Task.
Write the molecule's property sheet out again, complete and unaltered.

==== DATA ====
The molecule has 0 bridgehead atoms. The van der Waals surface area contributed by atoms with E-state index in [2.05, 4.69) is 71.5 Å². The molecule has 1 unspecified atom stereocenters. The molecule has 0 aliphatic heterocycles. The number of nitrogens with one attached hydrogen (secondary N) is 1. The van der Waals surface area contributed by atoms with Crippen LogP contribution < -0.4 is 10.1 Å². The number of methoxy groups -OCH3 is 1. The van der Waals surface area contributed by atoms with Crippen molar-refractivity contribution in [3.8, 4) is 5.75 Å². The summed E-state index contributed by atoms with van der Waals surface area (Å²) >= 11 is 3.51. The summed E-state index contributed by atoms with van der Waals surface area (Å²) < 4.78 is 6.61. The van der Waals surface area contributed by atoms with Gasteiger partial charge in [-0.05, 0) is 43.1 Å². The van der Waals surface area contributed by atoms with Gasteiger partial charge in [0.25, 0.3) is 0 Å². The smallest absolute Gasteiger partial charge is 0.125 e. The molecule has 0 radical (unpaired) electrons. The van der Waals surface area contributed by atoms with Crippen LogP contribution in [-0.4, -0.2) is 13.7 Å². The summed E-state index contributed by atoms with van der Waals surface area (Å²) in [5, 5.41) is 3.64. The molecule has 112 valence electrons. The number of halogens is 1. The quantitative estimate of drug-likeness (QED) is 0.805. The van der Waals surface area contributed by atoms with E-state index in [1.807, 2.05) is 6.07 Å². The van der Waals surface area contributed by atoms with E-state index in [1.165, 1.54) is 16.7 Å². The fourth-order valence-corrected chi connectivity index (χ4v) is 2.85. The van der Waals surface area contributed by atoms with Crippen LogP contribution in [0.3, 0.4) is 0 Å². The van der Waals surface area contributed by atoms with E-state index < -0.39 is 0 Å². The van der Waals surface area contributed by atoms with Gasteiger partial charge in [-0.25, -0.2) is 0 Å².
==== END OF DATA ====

The molecule has 0 bridgehead atoms. The van der Waals surface area contributed by atoms with E-state index in [2.05, 4.69) is 71.5 Å². The molecule has 1 unspecified atom stereocenters. The molecule has 0 aliphatic heterocycles. The number of nitrogens with one attached hydrogen (secondary N) is 1. The van der Waals surface area contributed by atoms with Crippen LogP contribution < -0.4 is 10.1 Å². The number of methoxy groups -OCH3 is 1. The van der Waals surface area contributed by atoms with Crippen molar-refractivity contribution in [3.8, 4) is 5.75 Å². The summed E-state index contributed by atoms with van der Waals surface area (Å²) >= 11 is 3.51. The summed E-state index contributed by atoms with van der Waals surface area (Å²) < 4.78 is 6.61. The van der Waals surface area contributed by atoms with Gasteiger partial charge in [-0.05, 0) is 43.1 Å². The van der Waals surface area contributed by atoms with Gasteiger partial charge in [0.25, 0.3) is 0 Å². The smallest absolute Gasteiger partial charge is 0.125 e. The molecule has 0 radical (unpaired) electrons. The van der Waals surface area contributed by atoms with Crippen LogP contribution in [-0.4, -0.2) is 13.7 Å². The summed E-state index contributed by atoms with van der Waals surface area (Å²) in [5, 5.41) is 3.64. The molecule has 112 valence electrons. The number of halogens is 1. The quantitative estimate of drug-likeness (QED) is 0.805. The van der Waals surface area contributed by atoms with E-state index in [1.807, 2.05) is 6.07 Å². The van der Waals surface area contributed by atoms with E-state index in [1.165, 1.54) is 16.7 Å². The fourth-order valence-corrected chi connectivity index (χ4v) is 2.85. The van der Waals surface area contributed by atoms with Crippen LogP contribution in [0.3, 0.4) is 0 Å². The van der Waals surface area contributed by atoms with E-state index < -0.39 is 0 Å². The van der Waals surface area contributed by atoms with Gasteiger partial charge in [-0.25, -0.2) is 0 Å².